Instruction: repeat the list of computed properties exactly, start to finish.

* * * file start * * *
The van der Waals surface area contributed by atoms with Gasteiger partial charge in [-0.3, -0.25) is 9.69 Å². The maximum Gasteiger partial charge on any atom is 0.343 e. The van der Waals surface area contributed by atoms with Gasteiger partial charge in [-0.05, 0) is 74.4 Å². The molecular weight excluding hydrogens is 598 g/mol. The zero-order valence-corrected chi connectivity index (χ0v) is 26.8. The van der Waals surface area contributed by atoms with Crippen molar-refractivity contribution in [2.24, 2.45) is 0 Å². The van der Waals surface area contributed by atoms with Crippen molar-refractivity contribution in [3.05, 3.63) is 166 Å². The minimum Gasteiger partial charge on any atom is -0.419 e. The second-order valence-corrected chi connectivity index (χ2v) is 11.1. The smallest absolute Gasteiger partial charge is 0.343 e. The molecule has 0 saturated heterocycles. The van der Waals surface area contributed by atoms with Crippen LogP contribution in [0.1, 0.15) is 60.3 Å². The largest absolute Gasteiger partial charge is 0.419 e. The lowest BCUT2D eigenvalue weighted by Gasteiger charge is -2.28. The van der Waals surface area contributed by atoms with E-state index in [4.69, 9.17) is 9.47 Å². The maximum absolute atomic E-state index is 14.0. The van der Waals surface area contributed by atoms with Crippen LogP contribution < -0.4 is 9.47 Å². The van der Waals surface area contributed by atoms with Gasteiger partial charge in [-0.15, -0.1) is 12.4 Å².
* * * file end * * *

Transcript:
The van der Waals surface area contributed by atoms with Gasteiger partial charge in [-0.3, -0.25) is 9.69 Å². The maximum Gasteiger partial charge on any atom is 0.343 e. The van der Waals surface area contributed by atoms with Gasteiger partial charge in [-0.05, 0) is 74.4 Å². The molecular weight excluding hydrogens is 598 g/mol. The zero-order valence-corrected chi connectivity index (χ0v) is 26.8. The van der Waals surface area contributed by atoms with Crippen molar-refractivity contribution in [2.24, 2.45) is 0 Å². The van der Waals surface area contributed by atoms with Crippen molar-refractivity contribution in [3.05, 3.63) is 166 Å². The minimum Gasteiger partial charge on any atom is -0.419 e. The second-order valence-corrected chi connectivity index (χ2v) is 11.1. The smallest absolute Gasteiger partial charge is 0.343 e. The molecule has 0 saturated heterocycles. The van der Waals surface area contributed by atoms with Crippen LogP contribution in [0.1, 0.15) is 60.3 Å². The largest absolute Gasteiger partial charge is 0.419 e. The lowest BCUT2D eigenvalue weighted by Gasteiger charge is -2.28. The van der Waals surface area contributed by atoms with E-state index in [4.69, 9.17) is 9.47 Å². The maximum absolute atomic E-state index is 14.0. The van der Waals surface area contributed by atoms with Crippen LogP contribution < -0.4 is 9.47 Å². The van der Waals surface area contributed by atoms with Gasteiger partial charge in [-0.15, -0.1) is 12.4 Å².